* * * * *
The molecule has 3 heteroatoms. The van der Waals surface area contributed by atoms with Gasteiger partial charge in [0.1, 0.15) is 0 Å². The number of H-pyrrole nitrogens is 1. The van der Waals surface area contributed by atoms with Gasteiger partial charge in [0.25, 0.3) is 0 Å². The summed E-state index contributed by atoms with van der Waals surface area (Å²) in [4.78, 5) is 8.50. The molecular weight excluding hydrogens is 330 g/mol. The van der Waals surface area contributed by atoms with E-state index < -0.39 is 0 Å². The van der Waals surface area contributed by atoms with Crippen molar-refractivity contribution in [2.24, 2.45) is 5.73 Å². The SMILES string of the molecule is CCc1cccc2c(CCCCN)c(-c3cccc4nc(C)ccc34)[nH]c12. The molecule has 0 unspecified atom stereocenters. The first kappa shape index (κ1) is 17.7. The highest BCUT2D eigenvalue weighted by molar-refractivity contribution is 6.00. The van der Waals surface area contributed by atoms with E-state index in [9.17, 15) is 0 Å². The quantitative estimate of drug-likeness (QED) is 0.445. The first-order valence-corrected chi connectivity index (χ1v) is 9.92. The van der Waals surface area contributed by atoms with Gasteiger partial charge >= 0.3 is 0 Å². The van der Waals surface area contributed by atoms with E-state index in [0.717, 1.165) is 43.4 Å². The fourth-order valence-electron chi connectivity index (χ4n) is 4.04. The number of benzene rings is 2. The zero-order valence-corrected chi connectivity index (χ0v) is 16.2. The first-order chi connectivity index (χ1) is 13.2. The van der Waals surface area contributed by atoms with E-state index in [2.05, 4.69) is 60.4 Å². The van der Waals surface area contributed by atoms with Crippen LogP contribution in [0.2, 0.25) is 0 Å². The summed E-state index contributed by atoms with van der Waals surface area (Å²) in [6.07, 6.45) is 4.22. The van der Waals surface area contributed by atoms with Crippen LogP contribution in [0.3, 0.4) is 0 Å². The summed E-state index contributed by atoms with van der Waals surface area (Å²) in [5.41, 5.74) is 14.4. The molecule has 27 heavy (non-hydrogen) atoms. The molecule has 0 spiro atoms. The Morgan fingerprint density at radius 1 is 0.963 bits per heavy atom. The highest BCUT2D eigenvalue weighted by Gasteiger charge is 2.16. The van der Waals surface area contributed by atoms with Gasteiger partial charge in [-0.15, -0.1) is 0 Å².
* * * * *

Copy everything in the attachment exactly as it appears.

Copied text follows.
The molecule has 3 heteroatoms. The van der Waals surface area contributed by atoms with Gasteiger partial charge in [0.1, 0.15) is 0 Å². The number of H-pyrrole nitrogens is 1. The van der Waals surface area contributed by atoms with Gasteiger partial charge in [0.25, 0.3) is 0 Å². The summed E-state index contributed by atoms with van der Waals surface area (Å²) in [4.78, 5) is 8.50. The molecular weight excluding hydrogens is 330 g/mol. The van der Waals surface area contributed by atoms with E-state index < -0.39 is 0 Å². The van der Waals surface area contributed by atoms with Crippen molar-refractivity contribution in [2.24, 2.45) is 5.73 Å². The SMILES string of the molecule is CCc1cccc2c(CCCCN)c(-c3cccc4nc(C)ccc34)[nH]c12. The molecule has 0 unspecified atom stereocenters. The first kappa shape index (κ1) is 17.7. The highest BCUT2D eigenvalue weighted by molar-refractivity contribution is 6.00. The van der Waals surface area contributed by atoms with E-state index in [9.17, 15) is 0 Å². The quantitative estimate of drug-likeness (QED) is 0.445. The first-order valence-corrected chi connectivity index (χ1v) is 9.92. The van der Waals surface area contributed by atoms with Gasteiger partial charge >= 0.3 is 0 Å². The van der Waals surface area contributed by atoms with E-state index in [0.717, 1.165) is 43.4 Å². The fourth-order valence-electron chi connectivity index (χ4n) is 4.04. The number of benzene rings is 2. The zero-order valence-corrected chi connectivity index (χ0v) is 16.2. The first-order chi connectivity index (χ1) is 13.2. The van der Waals surface area contributed by atoms with E-state index in [2.05, 4.69) is 60.4 Å². The van der Waals surface area contributed by atoms with Crippen LogP contribution in [0.2, 0.25) is 0 Å². The summed E-state index contributed by atoms with van der Waals surface area (Å²) in [6.07, 6.45) is 4.22. The van der Waals surface area contributed by atoms with Crippen LogP contribution in [0.3, 0.4) is 0 Å². The summed E-state index contributed by atoms with van der Waals surface area (Å²) in [5.41, 5.74) is 14.4. The molecule has 27 heavy (non-hydrogen) atoms. The molecule has 0 spiro atoms. The Morgan fingerprint density at radius 1 is 0.963 bits per heavy atom. The highest BCUT2D eigenvalue weighted by Gasteiger charge is 2.16. The van der Waals surface area contributed by atoms with Gasteiger partial charge in [-0.15, -0.1) is 0 Å².